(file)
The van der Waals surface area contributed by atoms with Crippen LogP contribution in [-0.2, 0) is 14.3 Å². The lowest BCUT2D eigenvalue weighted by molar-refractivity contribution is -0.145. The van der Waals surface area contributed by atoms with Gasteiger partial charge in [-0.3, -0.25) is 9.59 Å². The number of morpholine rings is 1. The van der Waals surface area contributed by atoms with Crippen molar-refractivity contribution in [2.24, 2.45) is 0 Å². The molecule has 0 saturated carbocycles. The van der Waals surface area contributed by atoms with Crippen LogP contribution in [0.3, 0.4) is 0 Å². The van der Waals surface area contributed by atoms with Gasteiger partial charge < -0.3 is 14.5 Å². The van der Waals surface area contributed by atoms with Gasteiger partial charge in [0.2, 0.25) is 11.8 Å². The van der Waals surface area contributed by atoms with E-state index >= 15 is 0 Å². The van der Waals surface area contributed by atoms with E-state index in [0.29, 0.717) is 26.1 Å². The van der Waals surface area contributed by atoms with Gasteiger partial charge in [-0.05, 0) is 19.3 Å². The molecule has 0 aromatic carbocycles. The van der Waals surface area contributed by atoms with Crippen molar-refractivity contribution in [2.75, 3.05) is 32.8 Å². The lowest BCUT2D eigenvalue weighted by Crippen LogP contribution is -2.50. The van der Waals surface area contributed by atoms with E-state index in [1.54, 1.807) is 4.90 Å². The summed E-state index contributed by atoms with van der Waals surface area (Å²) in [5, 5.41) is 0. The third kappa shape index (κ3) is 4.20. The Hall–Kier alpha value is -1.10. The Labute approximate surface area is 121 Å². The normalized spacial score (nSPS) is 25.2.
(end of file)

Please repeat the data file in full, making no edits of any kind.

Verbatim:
The van der Waals surface area contributed by atoms with Crippen LogP contribution in [-0.2, 0) is 14.3 Å². The lowest BCUT2D eigenvalue weighted by molar-refractivity contribution is -0.145. The van der Waals surface area contributed by atoms with Gasteiger partial charge in [-0.3, -0.25) is 9.59 Å². The number of morpholine rings is 1. The van der Waals surface area contributed by atoms with Crippen molar-refractivity contribution in [2.24, 2.45) is 0 Å². The molecule has 0 saturated carbocycles. The van der Waals surface area contributed by atoms with Crippen LogP contribution in [0.3, 0.4) is 0 Å². The van der Waals surface area contributed by atoms with Gasteiger partial charge < -0.3 is 14.5 Å². The van der Waals surface area contributed by atoms with Gasteiger partial charge in [0.2, 0.25) is 11.8 Å². The van der Waals surface area contributed by atoms with E-state index >= 15 is 0 Å². The van der Waals surface area contributed by atoms with E-state index in [0.29, 0.717) is 26.1 Å². The van der Waals surface area contributed by atoms with Gasteiger partial charge in [-0.05, 0) is 19.3 Å². The molecule has 0 aromatic carbocycles. The van der Waals surface area contributed by atoms with Crippen molar-refractivity contribution in [2.75, 3.05) is 32.8 Å². The lowest BCUT2D eigenvalue weighted by Crippen LogP contribution is -2.50. The van der Waals surface area contributed by atoms with E-state index in [1.54, 1.807) is 4.90 Å². The summed E-state index contributed by atoms with van der Waals surface area (Å²) in [5, 5.41) is 0. The third kappa shape index (κ3) is 4.20. The Hall–Kier alpha value is -1.10. The Labute approximate surface area is 121 Å². The normalized spacial score (nSPS) is 25.2.